The old saying, “Times change, people don’t,” is so very true. I’m still the same person I was back in 1978 when I got into this business. But boy, the times and the business sure have changed. Some I like and some I don’t. But, regardless of whether we like it or dislike it, it changed and we have to deal with it. Let’s look at some of the changes…
I can’t say that I love mine. Heck, saying that I even like it is probably pushing it, but I own one and I use it daily. But, being in this business for two decades before cell phones, I remember what it was like when people walked into my store NOT ON THE PHONE!
When cell phones came around, it used to really bug me when people walked in talking on their phone and showed me “the hand” when I started to ask them how I could help them. So now I’m just standing there staring at them while they’re finishing a 10 minute phone call about nothing! Usually, I just go back to whatever it was I was doing before I interrupted their phone call. When they finally hang up and are ready for me to drop whatever I’m doing – again – I usually make them wait a few minutes for me to get to a stopping point – again. And the funny thing is that I can’t remember more than one or two of these phone calls that couldn’t have waited until they finished their business with me.
Another funny thing about cell phones was that suddenly we all went from writing one number on a repair ticket to hearing, “Here, let me give you my cell phone number, too.” Then they could never remember their cell phone number saying, “I never call myself.” And, as a retail store, we now have to leave messages at two places, always saying, “I’ll leave a message on your home phone, too.”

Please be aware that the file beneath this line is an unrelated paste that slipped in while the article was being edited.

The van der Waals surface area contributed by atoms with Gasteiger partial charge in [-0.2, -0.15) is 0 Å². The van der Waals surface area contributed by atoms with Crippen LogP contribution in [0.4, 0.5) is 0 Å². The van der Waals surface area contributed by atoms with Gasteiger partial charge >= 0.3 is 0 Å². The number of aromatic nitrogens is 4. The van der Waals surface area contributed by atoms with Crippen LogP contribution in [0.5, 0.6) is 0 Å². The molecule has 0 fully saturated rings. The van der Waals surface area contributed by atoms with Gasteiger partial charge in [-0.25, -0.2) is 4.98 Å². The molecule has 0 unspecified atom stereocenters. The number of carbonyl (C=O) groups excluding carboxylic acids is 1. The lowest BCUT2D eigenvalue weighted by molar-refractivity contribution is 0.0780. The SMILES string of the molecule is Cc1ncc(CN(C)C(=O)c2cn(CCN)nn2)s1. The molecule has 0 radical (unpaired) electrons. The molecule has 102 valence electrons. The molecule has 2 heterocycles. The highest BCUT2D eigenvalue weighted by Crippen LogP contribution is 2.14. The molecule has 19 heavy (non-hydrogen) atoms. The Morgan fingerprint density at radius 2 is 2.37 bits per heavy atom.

On the plus side though, cell phones made getting in touch with your customers for approvals and such much easier than the old way of leaving a message on their home answering machine that they only listened to after you were closed for the day.
Just like cell phones, only 100x more annoying in a business environment. With cell phones, your customers would at least look at you while they were ignoring you. Now they can ignore me without even acknowledging that they’re standing in my store. We replace a lot of watch batteries which means we have a lot of customers that are in the showroom for about 5 minutes. They used to look in the cases and interact with me or my employees. Now they just sit there and stare like zombies at their phones until I’m finished, with almost no human interaction between us. Then they pay me and leave. I’m still working on figuring out how to combat this one. It might not have a fix.
Honestly, I don’t think I have one bad thing to say against text messaging. I’m actually voting it as my favorite invention of the cell phone/smart phone era. That is, until it becomes a major distraction with employees, all day long! Texting is the one thing I have had to curb usage with employees throughout the years. I have a policy at my store that I don’t want to hear your text message alerts going off while you’re at work. I don’t mind if you check your texts occasionally and just respond with, “I’ll text you when I get off work at 6.” Or, if it’s something that is really important and they need to deal with it, I’ll let it slide… I mean I’m not a monster. But usually it’s just a friend who’s NOT AT WORK and bored. My policy is that as one of my employees, it is your responsibility to inform your family and friends not to text you during work hours because it puts the boss in a bad mood.
And, just for the record, I hate it when people call me on my cell phone when I’m at work… just sayin’. I’ve got a store phone and I’d rather people called me there. What can I say, it’s a pet peeve.
Although there have been thousands of technological advancements in our industry, I’ve noticed lately that, for the most part, I use the same shop tools all day long that I bought when I started my company in 1983. With everything that has changed in the world in the last 20 years, the basic premise of jewelry repair has stayed largely the same. Of course the most significant advancement in the shop has been the introduction of the laser welder, but virtually all other shop equipment is about the same as it was 30 years ago. It’s still just hammers, pliers, saws, files, and talent that gets the job done. Whew, because I’m a creature of habit.